Chinese President Xi Jinping yesterday criticised the use of unilateral sanctions within the global community, as he called on fellow leaders of Brics emerging economies to deepen ties to achieve "more inclusive and resilient" economic growth.
He also urged the leaders of the other Brics nations - Brazil, Russia, India and South Africa - to be more vocal on international platforms so as to better protect multilateralism, and overcome "small, hegemonic factions" within the global community.
While Mr Xi did not name specific countries, Beijing has previously used similar language to describe factions led by the United States, largely comprising Western democracies.
"We need to pool strength for economic recovery, step up macro policy coordination (and) keep supply chains secure and unclogged," he said, speaking via video link at the 14th Brics summit in Beijing.
The summit was being held at a "critical juncture in the shaping of the future course of humanity", Mr Xi said, according to Chinese state media Xinhua news agency.
"Brics countries, as important emerging markets and major developing countries, need to act with a sense of responsibility to bring positive, stabilising and constructive strength to the world," he added.
The five nations of the influential grouping account for more than 40 per cent of the global population and about a quarter of the world's gross domestic product.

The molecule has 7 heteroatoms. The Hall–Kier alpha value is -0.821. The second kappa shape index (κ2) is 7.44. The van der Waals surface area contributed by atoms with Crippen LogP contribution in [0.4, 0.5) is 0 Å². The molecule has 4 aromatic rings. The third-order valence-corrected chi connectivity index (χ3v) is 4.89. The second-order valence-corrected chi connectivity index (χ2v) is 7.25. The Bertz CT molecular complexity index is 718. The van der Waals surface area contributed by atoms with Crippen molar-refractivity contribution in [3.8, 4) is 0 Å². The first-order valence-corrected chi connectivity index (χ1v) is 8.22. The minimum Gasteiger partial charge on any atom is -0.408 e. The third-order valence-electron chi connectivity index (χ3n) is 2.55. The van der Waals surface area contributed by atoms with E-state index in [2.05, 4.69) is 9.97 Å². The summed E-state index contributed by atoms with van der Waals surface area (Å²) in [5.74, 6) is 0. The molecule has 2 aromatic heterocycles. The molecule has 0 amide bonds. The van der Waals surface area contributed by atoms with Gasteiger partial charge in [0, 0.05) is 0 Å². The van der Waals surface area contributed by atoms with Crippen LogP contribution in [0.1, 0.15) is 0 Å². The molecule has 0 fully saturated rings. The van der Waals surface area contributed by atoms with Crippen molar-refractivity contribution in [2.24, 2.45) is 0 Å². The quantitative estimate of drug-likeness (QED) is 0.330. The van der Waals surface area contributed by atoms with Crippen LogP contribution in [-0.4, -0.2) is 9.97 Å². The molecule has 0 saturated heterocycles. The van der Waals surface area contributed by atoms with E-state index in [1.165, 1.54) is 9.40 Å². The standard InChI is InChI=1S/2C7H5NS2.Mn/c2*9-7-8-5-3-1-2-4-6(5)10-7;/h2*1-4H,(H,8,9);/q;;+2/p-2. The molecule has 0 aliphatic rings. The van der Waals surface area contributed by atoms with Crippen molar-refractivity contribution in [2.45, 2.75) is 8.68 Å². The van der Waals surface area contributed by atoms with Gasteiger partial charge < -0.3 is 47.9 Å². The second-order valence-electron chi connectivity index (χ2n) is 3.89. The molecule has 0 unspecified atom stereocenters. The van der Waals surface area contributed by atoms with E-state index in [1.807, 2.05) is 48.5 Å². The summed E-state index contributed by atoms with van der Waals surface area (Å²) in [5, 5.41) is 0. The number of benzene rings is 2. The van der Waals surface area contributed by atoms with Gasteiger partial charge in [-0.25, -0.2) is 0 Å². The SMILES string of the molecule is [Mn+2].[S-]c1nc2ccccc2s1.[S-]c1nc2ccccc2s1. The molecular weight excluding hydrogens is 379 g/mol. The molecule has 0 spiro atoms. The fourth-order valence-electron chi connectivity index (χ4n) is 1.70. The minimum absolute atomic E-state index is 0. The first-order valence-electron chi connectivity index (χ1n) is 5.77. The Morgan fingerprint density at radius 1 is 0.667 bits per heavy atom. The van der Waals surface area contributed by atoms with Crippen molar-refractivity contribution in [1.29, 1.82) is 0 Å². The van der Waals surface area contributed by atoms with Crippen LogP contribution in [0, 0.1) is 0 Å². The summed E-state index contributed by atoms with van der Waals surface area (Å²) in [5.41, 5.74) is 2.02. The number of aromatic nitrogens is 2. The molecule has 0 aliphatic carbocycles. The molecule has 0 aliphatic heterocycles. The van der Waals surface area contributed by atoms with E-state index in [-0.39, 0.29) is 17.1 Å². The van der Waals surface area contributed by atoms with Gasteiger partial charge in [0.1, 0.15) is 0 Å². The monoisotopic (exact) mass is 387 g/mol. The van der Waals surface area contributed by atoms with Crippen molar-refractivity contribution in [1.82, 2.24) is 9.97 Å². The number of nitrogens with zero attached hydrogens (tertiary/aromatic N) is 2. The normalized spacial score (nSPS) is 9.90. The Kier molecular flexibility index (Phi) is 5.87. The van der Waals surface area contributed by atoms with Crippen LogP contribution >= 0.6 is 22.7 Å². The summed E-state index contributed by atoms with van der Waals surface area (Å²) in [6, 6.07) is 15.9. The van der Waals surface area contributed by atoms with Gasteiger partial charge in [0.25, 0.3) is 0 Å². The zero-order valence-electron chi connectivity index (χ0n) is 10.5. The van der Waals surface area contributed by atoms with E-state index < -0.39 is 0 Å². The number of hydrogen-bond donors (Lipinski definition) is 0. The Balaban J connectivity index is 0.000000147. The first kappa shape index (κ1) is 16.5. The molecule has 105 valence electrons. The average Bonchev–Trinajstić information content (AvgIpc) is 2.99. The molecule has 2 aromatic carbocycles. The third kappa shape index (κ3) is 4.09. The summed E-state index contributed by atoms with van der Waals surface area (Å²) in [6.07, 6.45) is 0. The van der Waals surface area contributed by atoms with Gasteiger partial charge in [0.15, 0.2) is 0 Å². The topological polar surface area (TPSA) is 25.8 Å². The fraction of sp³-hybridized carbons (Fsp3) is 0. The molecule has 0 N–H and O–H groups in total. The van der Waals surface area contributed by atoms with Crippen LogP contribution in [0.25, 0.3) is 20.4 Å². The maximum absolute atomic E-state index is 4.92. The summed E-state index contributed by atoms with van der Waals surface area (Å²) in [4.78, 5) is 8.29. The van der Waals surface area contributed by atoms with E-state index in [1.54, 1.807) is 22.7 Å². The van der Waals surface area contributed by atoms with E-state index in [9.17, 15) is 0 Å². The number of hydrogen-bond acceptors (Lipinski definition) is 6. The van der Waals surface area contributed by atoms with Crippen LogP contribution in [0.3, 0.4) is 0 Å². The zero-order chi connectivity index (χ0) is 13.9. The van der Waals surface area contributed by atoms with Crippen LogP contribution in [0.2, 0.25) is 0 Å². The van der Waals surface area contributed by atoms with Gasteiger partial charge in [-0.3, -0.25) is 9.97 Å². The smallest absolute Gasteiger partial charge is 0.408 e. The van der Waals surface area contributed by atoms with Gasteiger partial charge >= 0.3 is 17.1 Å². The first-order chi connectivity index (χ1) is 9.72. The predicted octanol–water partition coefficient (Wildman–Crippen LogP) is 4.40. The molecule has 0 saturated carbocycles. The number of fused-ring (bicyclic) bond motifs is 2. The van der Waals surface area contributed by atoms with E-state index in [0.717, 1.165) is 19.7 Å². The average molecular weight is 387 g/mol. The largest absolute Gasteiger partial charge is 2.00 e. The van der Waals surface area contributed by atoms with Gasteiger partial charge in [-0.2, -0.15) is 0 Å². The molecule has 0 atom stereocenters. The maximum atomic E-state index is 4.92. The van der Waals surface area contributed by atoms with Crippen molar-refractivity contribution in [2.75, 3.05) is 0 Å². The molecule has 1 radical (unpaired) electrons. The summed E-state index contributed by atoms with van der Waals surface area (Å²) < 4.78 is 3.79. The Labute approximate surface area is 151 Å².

Mr Xi pointed to how the continued spread of Covid-19 and the increasingly salient Russia-Ukraine conflict over the past year have hurt global economic recovery, but the Brics countries have "jointly tackled the challenges".
In a veiled reference to the US-led Nato military alliance, he said that countries, in their attempts to expand military alliances, have forced nations to pick sides, and ignored the rights and interests of others.
President Vladimir Putin has cited the expansion of Nato as a key reason for Russia's invasion of Ukraine.
"The world will become even more volatile and unstable if we allow the dangerous trend to continue," Mr Xi said.
After the summit, the Brics nations said they supported talks between Russia and Ukraine, according to the text of a declaration published on the Kremlin website.
China, India and South Africa had earlier abstained from voting on a United Nations resolution condemning Russia's invasion.
In a call with Mr Putin on June 15 - Mr Xi's 69th birthday - both leaders reaffirmed their strong ties, with Mr Xi assuring Mr Putin that China will support Moscow's core interests in "sovereignty and security".
At the summit, Mr Putin said in a televised statement that Russia wants to deepen its economic ties with the other Brics nations, as his country faces severe Western sanctions, including an unprecedented ban in February that expelled a number of Russian banks from the Swift global payment system.
He told Brics leaders: "Only on the basis of honest and mutually beneficial cooperation can we look for ways out of this crisis situation, which developed in the global economy because of the ill-conceived, selfish actions of certain states."
He said such countries, led by the US and using financial mechanisms, "in fact, shift their own mistakes in macroeconomic policy onto the whole world".
"We are convinced that now, more than ever, the leadership of Brics countries is needed to develop a unifying, positive course towards the formation of a truly multipolar system of inter-government relations," he added.
Yesterday, business representatives from the Brics nations also called on their countries' leaders to deepen trade and investment ties within the grouping, among other initiatives, after the end of the Brics Business Forum.